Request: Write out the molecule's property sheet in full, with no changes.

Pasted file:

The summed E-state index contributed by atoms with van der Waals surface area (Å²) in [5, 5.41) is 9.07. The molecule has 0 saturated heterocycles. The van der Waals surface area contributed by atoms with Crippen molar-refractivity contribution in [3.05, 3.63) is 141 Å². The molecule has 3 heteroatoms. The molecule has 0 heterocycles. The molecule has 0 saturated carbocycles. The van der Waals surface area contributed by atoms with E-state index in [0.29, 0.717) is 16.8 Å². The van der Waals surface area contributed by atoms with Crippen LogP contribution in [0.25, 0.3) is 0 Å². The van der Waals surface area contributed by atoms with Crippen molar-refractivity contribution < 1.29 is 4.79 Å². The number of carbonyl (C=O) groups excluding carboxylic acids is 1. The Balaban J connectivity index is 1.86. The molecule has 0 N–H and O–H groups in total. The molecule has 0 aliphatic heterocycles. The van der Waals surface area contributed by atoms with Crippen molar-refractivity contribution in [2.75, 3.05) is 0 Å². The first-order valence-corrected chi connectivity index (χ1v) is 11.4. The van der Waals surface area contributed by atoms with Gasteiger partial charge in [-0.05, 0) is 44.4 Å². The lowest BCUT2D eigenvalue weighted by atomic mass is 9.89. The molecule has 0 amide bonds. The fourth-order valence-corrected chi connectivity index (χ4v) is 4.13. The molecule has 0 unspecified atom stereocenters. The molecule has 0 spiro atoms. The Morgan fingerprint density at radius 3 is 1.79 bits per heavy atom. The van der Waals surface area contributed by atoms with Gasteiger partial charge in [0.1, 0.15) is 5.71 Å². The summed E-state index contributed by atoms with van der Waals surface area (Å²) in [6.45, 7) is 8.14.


The summed E-state index contributed by atoms with van der Waals surface area (Å²) in [5, 5.41) is 9.07. The molecule has 0 saturated heterocycles. The van der Waals surface area contributed by atoms with Crippen molar-refractivity contribution in [3.05, 3.63) is 141 Å². The molecule has 3 heteroatoms. The molecule has 0 heterocycles. The molecule has 0 saturated carbocycles. The van der Waals surface area contributed by atoms with E-state index in [0.29, 0.717) is 16.8 Å². The van der Waals surface area contributed by atoms with Crippen LogP contribution in [0.25, 0.3) is 0 Å². The van der Waals surface area contributed by atoms with Crippen molar-refractivity contribution < 1.29 is 4.79 Å². The number of carbonyl (C=O) groups excluding carboxylic acids is 1. The Balaban J connectivity index is 1.86. The molecule has 0 N–H and O–H groups in total. The molecule has 0 aliphatic heterocycles. The van der Waals surface area contributed by atoms with Crippen molar-refractivity contribution in [2.75, 3.05) is 0 Å². The first-order valence-corrected chi connectivity index (χ1v) is 11.4. The van der Waals surface area contributed by atoms with Gasteiger partial charge in [-0.05, 0) is 44.4 Å². The lowest BCUT2D eigenvalue weighted by atomic mass is 9.89. The molecule has 0 amide bonds. The fourth-order valence-corrected chi connectivity index (χ4v) is 4.13. The molecule has 0 unspecified atom stereocenters. The molecule has 0 spiro atoms. The Morgan fingerprint density at radius 3 is 1.79 bits per heavy atom. The van der Waals surface area contributed by atoms with Gasteiger partial charge in [0.1, 0.15) is 5.71 Å². The summed E-state index contributed by atoms with van der Waals surface area (Å²) in [6.45, 7) is 8.14.